I have recently taken on programming radios for my workplace in Chicago, IL. We have an old base station (Kenwood TK863G-1) that I wanted to know if it would be possible to use as a repeater similar to how law enforcement does. What I mean by this is use the vehicle installed transceiver to relay or repeat the traffic to and from a uhf handheld. This would help get better coverage to our main building on campus when we are on the other end of campus or making a run to the gas station down the road.

I guess to break down this question I want to know two things... 1. How would I go about setting up a relay/repeater in a vehicle to relay traffic from nearby handhelds on our chosen frequencies (at least one but would be nice to relay/repeat our 3 to 5 channels)? 2. Can I use our existing Kenwood TK-863G-1 to accomplish the scenario above. If not, can you suggest some cheap alternatives?

Thanks everyone :)

  • Welcome to hamSE! As a new user, be sure to take the Tour. Is this question about amateur radio or business radios? – Mike Waters Oct 4 at 6:40
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    @MikeWaters It is a little bit of both. I want to do this in practice on my business owned radios but really it is more for my own knowledge and interest. Thanks for pointing out the tour to me. – Fireant456 Oct 4 at 7:00
  • I just Googled TK-863G-1 and it seems it is not an amateur radio. That's why I closed your other post as off-topic. Sorry. – Mike Waters Oct 4 at 7:32
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    @Mike Waters I am asking about principles not so much about the radio I have. I believe this very much is on topic for any space in the radio spectrum – Fireant456 Oct 6 at 22:41
  • Okay. I just asked the other moderators, but none of them are in the mod chat room right now. The help doesn't seem to bar questions about business radio. – Mike Waters Oct 6 at 22:47

The first requirement for any repeater is that it be able to simultaneously receive and transmit; this capability is known as full duplex operation. A duplexer - a pair of sharp filters - is required to prevent the repeater's transmitted signal from overwhelming the repeater's receiver. While an external duplexer could be added, I see no evidence in the manual for the Kenwood TK863G that it can operate in full duplex mode, so I don't believe it can serve your application.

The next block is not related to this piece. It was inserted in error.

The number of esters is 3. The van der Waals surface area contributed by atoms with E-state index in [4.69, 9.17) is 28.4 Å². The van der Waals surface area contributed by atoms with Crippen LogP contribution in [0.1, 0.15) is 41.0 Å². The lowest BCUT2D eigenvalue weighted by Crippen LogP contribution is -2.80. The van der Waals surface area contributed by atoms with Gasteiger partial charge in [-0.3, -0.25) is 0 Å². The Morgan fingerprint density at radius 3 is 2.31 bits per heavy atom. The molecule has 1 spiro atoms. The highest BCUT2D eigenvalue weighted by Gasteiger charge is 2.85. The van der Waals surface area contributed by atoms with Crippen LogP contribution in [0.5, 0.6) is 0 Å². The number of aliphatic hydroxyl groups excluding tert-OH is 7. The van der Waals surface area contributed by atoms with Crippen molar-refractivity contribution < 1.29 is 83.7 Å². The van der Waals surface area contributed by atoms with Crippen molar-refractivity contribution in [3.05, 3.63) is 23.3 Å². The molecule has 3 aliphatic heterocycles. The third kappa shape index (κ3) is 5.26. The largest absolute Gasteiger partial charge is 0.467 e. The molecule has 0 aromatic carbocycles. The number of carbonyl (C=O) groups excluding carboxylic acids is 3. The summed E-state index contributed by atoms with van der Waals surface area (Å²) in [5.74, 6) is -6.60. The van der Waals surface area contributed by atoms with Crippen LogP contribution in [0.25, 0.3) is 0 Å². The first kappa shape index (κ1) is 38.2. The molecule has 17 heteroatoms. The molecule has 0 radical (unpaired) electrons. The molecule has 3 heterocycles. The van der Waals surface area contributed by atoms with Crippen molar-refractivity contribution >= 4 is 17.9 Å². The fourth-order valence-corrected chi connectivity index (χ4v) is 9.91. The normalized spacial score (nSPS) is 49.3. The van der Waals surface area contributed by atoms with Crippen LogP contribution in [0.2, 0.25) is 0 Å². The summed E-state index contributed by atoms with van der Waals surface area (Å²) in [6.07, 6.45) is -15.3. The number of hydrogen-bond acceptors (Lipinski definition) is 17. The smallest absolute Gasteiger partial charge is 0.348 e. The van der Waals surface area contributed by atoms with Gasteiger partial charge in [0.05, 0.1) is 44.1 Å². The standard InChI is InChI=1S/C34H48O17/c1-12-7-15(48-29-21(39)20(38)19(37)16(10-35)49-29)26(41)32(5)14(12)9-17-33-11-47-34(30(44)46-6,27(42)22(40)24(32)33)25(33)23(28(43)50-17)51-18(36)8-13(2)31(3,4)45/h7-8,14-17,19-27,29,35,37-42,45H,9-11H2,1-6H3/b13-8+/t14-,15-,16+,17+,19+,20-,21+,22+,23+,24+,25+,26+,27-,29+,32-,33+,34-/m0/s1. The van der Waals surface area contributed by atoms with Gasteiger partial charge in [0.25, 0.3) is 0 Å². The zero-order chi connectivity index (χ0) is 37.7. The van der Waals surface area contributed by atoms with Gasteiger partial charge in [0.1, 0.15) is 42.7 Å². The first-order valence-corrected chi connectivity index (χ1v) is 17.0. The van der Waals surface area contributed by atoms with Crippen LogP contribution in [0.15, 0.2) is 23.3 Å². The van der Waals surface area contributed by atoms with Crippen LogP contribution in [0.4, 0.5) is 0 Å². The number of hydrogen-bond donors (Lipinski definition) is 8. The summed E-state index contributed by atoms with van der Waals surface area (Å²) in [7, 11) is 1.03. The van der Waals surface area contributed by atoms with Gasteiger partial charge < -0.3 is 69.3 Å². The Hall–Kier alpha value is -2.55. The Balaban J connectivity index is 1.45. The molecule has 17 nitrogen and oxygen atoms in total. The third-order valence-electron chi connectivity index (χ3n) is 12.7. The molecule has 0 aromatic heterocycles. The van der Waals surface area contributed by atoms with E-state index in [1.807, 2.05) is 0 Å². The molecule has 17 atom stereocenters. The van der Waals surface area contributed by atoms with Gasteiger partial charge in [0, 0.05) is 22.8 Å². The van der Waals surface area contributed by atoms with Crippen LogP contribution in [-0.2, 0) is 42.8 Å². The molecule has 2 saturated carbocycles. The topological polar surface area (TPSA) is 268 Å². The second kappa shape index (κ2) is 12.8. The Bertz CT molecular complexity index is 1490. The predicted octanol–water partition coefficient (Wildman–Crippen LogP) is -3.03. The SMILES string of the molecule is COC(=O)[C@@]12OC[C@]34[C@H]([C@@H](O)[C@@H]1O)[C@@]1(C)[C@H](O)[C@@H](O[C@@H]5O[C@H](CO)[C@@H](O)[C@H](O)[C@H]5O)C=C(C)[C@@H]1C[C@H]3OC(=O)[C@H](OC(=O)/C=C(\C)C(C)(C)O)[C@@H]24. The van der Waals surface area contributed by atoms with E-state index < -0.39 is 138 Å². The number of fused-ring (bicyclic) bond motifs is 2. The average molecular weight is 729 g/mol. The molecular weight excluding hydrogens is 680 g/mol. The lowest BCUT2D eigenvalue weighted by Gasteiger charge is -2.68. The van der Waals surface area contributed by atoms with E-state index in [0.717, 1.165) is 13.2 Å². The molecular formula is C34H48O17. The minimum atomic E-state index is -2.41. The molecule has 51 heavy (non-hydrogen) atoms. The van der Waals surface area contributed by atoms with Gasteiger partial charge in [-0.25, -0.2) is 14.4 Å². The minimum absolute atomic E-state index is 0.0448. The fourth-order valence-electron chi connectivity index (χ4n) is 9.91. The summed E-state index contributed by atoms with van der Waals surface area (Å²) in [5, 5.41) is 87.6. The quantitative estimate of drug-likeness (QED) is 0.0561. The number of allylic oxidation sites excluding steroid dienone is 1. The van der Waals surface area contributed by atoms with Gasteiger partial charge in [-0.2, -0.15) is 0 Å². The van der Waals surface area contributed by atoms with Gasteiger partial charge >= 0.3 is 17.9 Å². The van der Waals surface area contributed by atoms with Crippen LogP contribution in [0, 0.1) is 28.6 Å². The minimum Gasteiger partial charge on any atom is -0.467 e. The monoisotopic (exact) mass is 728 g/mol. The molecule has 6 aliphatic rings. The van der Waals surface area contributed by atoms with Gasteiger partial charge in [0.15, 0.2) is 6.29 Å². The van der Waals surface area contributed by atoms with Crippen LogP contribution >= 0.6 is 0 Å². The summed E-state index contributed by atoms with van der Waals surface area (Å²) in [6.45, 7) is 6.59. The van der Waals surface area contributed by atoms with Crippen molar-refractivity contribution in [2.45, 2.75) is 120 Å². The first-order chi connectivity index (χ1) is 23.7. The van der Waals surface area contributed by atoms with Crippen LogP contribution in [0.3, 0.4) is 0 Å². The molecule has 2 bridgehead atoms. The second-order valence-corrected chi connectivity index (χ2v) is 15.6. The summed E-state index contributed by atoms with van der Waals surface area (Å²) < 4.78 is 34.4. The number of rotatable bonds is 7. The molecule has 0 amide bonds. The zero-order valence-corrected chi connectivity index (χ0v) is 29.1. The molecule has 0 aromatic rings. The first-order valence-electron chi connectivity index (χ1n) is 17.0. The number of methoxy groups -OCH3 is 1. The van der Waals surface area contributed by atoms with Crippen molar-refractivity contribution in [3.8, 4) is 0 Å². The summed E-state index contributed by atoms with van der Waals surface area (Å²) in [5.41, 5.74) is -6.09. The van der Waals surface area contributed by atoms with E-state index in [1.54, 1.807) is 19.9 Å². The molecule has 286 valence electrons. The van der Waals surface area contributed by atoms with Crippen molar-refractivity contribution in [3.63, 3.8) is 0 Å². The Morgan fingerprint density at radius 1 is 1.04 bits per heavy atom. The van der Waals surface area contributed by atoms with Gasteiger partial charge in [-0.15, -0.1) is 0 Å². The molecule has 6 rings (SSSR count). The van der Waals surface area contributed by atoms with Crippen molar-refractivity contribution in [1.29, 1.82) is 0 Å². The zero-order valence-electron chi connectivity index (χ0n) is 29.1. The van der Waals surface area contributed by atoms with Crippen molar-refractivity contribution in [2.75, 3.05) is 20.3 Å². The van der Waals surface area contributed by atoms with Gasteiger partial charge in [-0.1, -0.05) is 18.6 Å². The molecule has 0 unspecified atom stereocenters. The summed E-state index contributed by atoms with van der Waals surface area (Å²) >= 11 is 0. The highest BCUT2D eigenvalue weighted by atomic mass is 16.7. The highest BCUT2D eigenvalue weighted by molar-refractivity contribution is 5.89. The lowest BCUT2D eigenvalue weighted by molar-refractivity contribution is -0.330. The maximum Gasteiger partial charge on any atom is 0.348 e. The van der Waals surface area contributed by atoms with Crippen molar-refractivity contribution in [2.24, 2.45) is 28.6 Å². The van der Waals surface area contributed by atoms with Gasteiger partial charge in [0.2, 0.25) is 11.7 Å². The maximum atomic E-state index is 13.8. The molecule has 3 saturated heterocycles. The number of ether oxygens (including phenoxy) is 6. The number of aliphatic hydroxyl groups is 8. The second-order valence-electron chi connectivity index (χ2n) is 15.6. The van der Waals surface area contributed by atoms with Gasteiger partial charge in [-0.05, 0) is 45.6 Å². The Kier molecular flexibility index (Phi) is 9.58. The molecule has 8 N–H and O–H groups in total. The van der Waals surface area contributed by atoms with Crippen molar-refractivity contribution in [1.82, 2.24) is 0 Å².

Some mobile amateur radios, e.g., Yaesu FT-8900R, can operate cross band full duplex. That is, the mobile transceiver receives signals from radios on one band and retransmits those signals on another band, employing a built-in duplexer. Radios of this description were used by the hams on Dominica to temporarily replace repeaters destroyed by Hurricane Maria in 2017. Such installations can be "daisy chained" to expand the coverage of a single, central repeater.

In the urban environment you describe, I suspect that the locations of the "mobile" units would have to be carefully chosen to account for building reflections. Likewise, users would be required to change their "up/down" band pairs depending on their proximity to the mobile unit serving their location.

First, let's start on the legal side of the equation. If you are in the US, you are required to have a license for your business radios as well as for your planned repeater. You do not get to pick the frequencies, they are assigned to you by an FCC approved frequency coordinator.

The license application is not particularly difficult or expensive but it is loaded with terminology that can be a barrier for the uninitiated. You would probably be better off to use a professional service the first time through the process to avoid having your application rejected by the FCC. You generally have one license that covers all of your radios, the repeater, and at least two assigned frequencies.

On the technical side, the transmit and receive frequencies will be 5 MHz apart. This is so that the repeater can simultaneously receive and transmit with minimal interference to itself. Even then, a very high isolation filter, called a duplexer, is required so that the receiver in the repeater is not "desensed" by its own transmitter. Desensing refers to the repeater receiver losing sensitivity for the desired signal due to a strong interfering signal - from the transmitter in this case. The coax cable used throughout must be at least double shielded to further prevent desense.

The repeater must sense a desired signal on its receiver and turn on the transmitter. It must then turn off the transmitter a short time after the receiver loses its signal. The repeater must transmit its FCC assigned license number, generally via morse code, generally during every 15 minutes of operation. All of these functions are typically performed by a piece of hardware called a repeater controller.

The transmitter used in a repeater must be FCC certified for the service. Generally the transmitter type is chosen to survive the tougher duty cycle of the repeater and to minimize any interference to the receiver due to phase noise and IMD.

I hope this introduction makes you aware that a successful repeater installation can be rather expensive and it requires a fair bit of technical expertise in addition to some expensive test equipment to get it to function properly and legally. In addition, the Chicago area is very "RF dense" which can raise many technical challenges. You may wish to get someone with the appropriate experience involved in your project.

As an alternative, see my suggestion for WiFi radios in my answer to your other question.

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